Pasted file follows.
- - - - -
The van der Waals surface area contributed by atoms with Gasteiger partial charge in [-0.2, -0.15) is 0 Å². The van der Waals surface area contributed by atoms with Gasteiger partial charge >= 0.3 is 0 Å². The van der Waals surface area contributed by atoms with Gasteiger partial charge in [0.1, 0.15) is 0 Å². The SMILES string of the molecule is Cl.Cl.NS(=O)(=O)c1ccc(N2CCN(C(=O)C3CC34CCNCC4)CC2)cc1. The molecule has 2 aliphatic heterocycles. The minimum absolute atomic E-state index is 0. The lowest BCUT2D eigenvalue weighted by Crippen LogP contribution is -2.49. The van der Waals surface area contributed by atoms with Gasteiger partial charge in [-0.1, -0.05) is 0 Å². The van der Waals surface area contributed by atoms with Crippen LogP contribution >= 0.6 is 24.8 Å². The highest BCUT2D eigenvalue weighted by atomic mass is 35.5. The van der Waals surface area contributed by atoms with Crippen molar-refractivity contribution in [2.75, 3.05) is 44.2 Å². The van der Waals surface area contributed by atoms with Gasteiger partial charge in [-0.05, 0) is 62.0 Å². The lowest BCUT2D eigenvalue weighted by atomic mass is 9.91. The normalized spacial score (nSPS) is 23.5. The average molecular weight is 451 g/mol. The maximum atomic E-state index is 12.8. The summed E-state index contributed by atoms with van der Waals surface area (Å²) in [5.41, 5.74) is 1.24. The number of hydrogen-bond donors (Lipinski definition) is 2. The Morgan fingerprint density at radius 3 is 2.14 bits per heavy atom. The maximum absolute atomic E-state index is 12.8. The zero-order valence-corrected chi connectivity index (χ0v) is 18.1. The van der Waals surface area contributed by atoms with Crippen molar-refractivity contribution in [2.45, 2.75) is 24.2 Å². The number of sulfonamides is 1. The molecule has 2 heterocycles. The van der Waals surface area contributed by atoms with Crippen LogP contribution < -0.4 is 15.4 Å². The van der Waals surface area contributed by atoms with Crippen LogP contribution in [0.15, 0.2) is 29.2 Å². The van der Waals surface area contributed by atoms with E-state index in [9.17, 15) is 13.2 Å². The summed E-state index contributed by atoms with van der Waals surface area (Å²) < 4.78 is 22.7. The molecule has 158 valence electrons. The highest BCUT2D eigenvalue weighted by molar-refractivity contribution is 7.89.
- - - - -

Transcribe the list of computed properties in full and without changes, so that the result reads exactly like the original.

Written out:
The van der Waals surface area contributed by atoms with Gasteiger partial charge in [-0.2, -0.15) is 0 Å². The van der Waals surface area contributed by atoms with Gasteiger partial charge >= 0.3 is 0 Å². The van der Waals surface area contributed by atoms with Gasteiger partial charge in [0.1, 0.15) is 0 Å². The SMILES string of the molecule is Cl.Cl.NS(=O)(=O)c1ccc(N2CCN(C(=O)C3CC34CCNCC4)CC2)cc1. The molecule has 2 aliphatic heterocycles. The minimum absolute atomic E-state index is 0. The lowest BCUT2D eigenvalue weighted by Crippen LogP contribution is -2.49. The van der Waals surface area contributed by atoms with Gasteiger partial charge in [-0.1, -0.05) is 0 Å². The van der Waals surface area contributed by atoms with Crippen LogP contribution >= 0.6 is 24.8 Å². The highest BCUT2D eigenvalue weighted by atomic mass is 35.5. The van der Waals surface area contributed by atoms with Crippen molar-refractivity contribution in [2.75, 3.05) is 44.2 Å². The van der Waals surface area contributed by atoms with Gasteiger partial charge in [-0.05, 0) is 62.0 Å². The lowest BCUT2D eigenvalue weighted by atomic mass is 9.91. The normalized spacial score (nSPS) is 23.5. The average molecular weight is 451 g/mol. The maximum atomic E-state index is 12.8. The summed E-state index contributed by atoms with van der Waals surface area (Å²) in [5.41, 5.74) is 1.24. The number of hydrogen-bond donors (Lipinski definition) is 2. The Morgan fingerprint density at radius 3 is 2.14 bits per heavy atom. The maximum absolute atomic E-state index is 12.8. The zero-order valence-corrected chi connectivity index (χ0v) is 18.1. The van der Waals surface area contributed by atoms with Crippen molar-refractivity contribution in [2.45, 2.75) is 24.2 Å². The number of sulfonamides is 1. The molecule has 2 heterocycles. The van der Waals surface area contributed by atoms with Crippen LogP contribution < -0.4 is 15.4 Å². The van der Waals surface area contributed by atoms with Crippen LogP contribution in [0.15, 0.2) is 29.2 Å². The van der Waals surface area contributed by atoms with E-state index in [9.17, 15) is 13.2 Å². The summed E-state index contributed by atoms with van der Waals surface area (Å²) < 4.78 is 22.7. The molecule has 158 valence electrons. The highest BCUT2D eigenvalue weighted by molar-refractivity contribution is 7.89.